Open beta does not mean what it use to in the MMO world. Back in the day, open beta for an MMO was not a big deal, and for the most part was quite similar to the most recent closed beta period. Generally all the die-hard followers of a game were already in beta, and going to open beta did not generate a flood of new players. Most importantly, open beta was still recognized as a beta, so things like bugs and missing functions were the norm. To be honest, back in the day the first few months of release were also a beta period, with bugs and crashes being common, but yea… Open beta was not looked as a marketing tool, but rather as a final stress test before going live.
Today open beta is much different, and this is mainly due to the growth of the MMO space and the amount of interest any major MMO builds before its release. Games like AoC and WAR have massive followings long before release, with hundreds of thousands of players following the progress of each game, all dying for a chance to play.
Closed beta today looks far more like the open betas of old, with more players just playing rather than actually testing, and with beta leaks become big business. The developers no long just put up one server with the whole world open and ask people to run around and test it, today they ‘focus test’ in stages, herding the beta testers from one area to another in order to gather the data they need. It’s a very defined and orderly process, watched closely by all parties involved.
But by far the biggest change to the entire process is the period of open beta itself. No longer any kind of test, open beta today is a marketing scheme to drum up interest and get hype to a boiling point right before boxes hit the shelves. Since the market has changed, so have the rules. The ‘beta’ part of open beta no longer applies, as most players today will judge what they see in open beta as if it were the actual game. If a game is broken or has key features missing, which at the open beta stage should be viewed as a huge issue anyway, players will react and respond, spreading negative word-of-mouth about the game, beta tag or not.
Developers need to be aware that they no longer cater to a niche market of the hardcore; gamers who accept bugs, server crashes, and imbalance as a part of MMO life. Today in order to reach the numbers some studios target, they must cater to the general public; the five minute attention span, one bug and I’m out gamer who has four other MMOs to fall back on should your game not deliver immediately and completely.
This brings me to the most recent ‘open beta’ with AoC. While AoC has done a decent enough job generating buzz, most view it as a ‘maybe’ product, especially given its M rating, it’s setting, and the rumored ‘twitch’ combat with a PvP basis. AoC is exactly the type of game that would greatly benefit from a flawless open beta, something that turns all those maybe feelings into buyers, and something that generates enough positive buzz to reach those that have looked past it. Unfortunately that’s just not the case.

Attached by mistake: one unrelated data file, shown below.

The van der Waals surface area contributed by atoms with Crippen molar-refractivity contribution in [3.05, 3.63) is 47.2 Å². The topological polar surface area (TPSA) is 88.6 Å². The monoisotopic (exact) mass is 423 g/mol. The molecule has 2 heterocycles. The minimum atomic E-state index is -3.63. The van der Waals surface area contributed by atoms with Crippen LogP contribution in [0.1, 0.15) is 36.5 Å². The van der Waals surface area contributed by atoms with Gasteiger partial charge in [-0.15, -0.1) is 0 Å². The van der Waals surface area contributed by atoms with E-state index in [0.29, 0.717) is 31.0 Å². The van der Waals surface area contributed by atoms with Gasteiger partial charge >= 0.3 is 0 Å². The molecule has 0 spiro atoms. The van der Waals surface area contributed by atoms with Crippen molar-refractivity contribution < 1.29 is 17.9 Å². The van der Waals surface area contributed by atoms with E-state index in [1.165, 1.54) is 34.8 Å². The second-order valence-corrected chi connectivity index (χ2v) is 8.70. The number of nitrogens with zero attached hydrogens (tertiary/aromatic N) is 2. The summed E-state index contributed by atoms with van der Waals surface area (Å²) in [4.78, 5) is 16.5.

For starters, my own personal feelings about AoC are very meh. The screen shots don’t impress me, nothing that I have read has really jumped out as a game breaker, and most of my ‘upcoming MMO’ attention has been focused on WAR, a game with a much stronger setting and developer pedigree. But since I already had a FilePlanet account, I figured I would give AoC a shot and try out the open beta, thinking maybe something about AoC will warrant dropping $50 on a box; only to find out that the open beta is not exactly ‘open’, even to those that have already paid for the FilePlanet account. FilePlanet has instead opted to release beta keys in waves on a first come first server basis. If the current wave is out, you have to wait until the next one opens, which happens at random during the day. AoC is basically asking us to ‘camp’ a website in order to ‘loot’ a beta key, an OPEN beta key. Now as much fun as camping a mob for hours/days is, I think we are well beyond that stage in MMO history, not to mention the fact that we are being asked to jump through these hoops for a game most already consider passing on. I’m guessing I’m not alone in the ‘one and done’ category here.
In addition to my brief but disappointing first experience related to AoC, we have the great reporting done by Keen and Graev. After reading their experience with AoC, it sounds like FilePlanet did me a favor and saved me however long it would take to download the 13gig beta. While they found some aspects of the game impressive, the general feeling I got from their site (which overall tends to have a glass half full take on most things) is that AoC has some serious issues, both in terms of bugs/balance and also with general design. When people comment that the PvP is broken during a PvP weekend, you have some issues.
It will be interesting to see what lessons are learned from the AoC beta experience. Tabula Rasa was crippled at release thanks in part to a poor showing in open beta, and is still trying to recover despite being a much better game now than it was back then. Pirate of the Burning Sea got a nice boost from positive open beta feedback, but then saw a crash a month or so after release when the shine wore off and the broken underbelly was exposed. The most famous open beta of course was the one for WoW, which played almost exactly like WoW did at release, and really generated a ton of positive buzz for the game (which already had a lot going for it, but open beta took that to a new level). It will be interesting to see how WAR handles open beta, considering the massive amount of interest for the game already. While a bad open beta might not cripple the game, an open beta on the polish level of WoW might catapult WAR and give it a fighting chance to hit the multi-million player level Mythic and EA are hoping for.